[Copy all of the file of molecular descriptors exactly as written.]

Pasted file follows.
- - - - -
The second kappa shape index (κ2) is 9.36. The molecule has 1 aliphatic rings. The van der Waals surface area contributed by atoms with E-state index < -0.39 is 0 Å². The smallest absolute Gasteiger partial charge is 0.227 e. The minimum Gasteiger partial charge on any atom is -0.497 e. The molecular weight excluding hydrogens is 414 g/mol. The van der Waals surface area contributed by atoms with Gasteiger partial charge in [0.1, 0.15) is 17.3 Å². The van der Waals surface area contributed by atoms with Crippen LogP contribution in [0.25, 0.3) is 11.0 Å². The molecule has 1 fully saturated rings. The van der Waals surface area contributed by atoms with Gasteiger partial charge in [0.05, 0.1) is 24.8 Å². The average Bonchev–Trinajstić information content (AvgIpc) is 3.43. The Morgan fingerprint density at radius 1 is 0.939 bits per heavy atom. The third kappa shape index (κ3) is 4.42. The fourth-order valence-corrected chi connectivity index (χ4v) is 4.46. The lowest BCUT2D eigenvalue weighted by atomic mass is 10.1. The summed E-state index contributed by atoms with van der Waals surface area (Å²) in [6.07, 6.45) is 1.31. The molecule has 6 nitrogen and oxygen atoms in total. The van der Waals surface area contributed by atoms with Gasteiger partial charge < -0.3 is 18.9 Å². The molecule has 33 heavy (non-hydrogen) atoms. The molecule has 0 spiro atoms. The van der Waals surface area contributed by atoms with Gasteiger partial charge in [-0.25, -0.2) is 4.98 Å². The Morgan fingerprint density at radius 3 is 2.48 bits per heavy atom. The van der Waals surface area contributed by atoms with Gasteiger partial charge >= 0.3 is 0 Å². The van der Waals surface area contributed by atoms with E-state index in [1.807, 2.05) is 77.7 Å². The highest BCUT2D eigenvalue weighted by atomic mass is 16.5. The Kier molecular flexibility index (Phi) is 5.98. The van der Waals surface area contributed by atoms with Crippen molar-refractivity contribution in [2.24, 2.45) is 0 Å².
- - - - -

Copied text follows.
The second kappa shape index (κ2) is 9.36. The molecule has 1 aliphatic rings. The van der Waals surface area contributed by atoms with E-state index < -0.39 is 0 Å². The smallest absolute Gasteiger partial charge is 0.227 e. The minimum Gasteiger partial charge on any atom is -0.497 e. The molecular weight excluding hydrogens is 414 g/mol. The van der Waals surface area contributed by atoms with Gasteiger partial charge in [0.1, 0.15) is 17.3 Å². The van der Waals surface area contributed by atoms with Crippen LogP contribution in [0.25, 0.3) is 11.0 Å². The molecule has 1 fully saturated rings. The van der Waals surface area contributed by atoms with Gasteiger partial charge in [0.05, 0.1) is 24.8 Å². The average Bonchev–Trinajstić information content (AvgIpc) is 3.43. The Morgan fingerprint density at radius 1 is 0.939 bits per heavy atom. The third kappa shape index (κ3) is 4.42. The fourth-order valence-corrected chi connectivity index (χ4v) is 4.46. The lowest BCUT2D eigenvalue weighted by atomic mass is 10.1. The summed E-state index contributed by atoms with van der Waals surface area (Å²) in [6.07, 6.45) is 1.31. The molecule has 6 nitrogen and oxygen atoms in total. The van der Waals surface area contributed by atoms with Gasteiger partial charge < -0.3 is 18.9 Å². The molecule has 33 heavy (non-hydrogen) atoms. The molecule has 0 spiro atoms. The van der Waals surface area contributed by atoms with Gasteiger partial charge in [-0.25, -0.2) is 4.98 Å². The Morgan fingerprint density at radius 3 is 2.48 bits per heavy atom. The van der Waals surface area contributed by atoms with Gasteiger partial charge >= 0.3 is 0 Å². The van der Waals surface area contributed by atoms with E-state index in [1.807, 2.05) is 77.7 Å². The highest BCUT2D eigenvalue weighted by atomic mass is 16.5. The Kier molecular flexibility index (Phi) is 5.98. The van der Waals surface area contributed by atoms with Crippen molar-refractivity contribution in [2.24, 2.45) is 0 Å².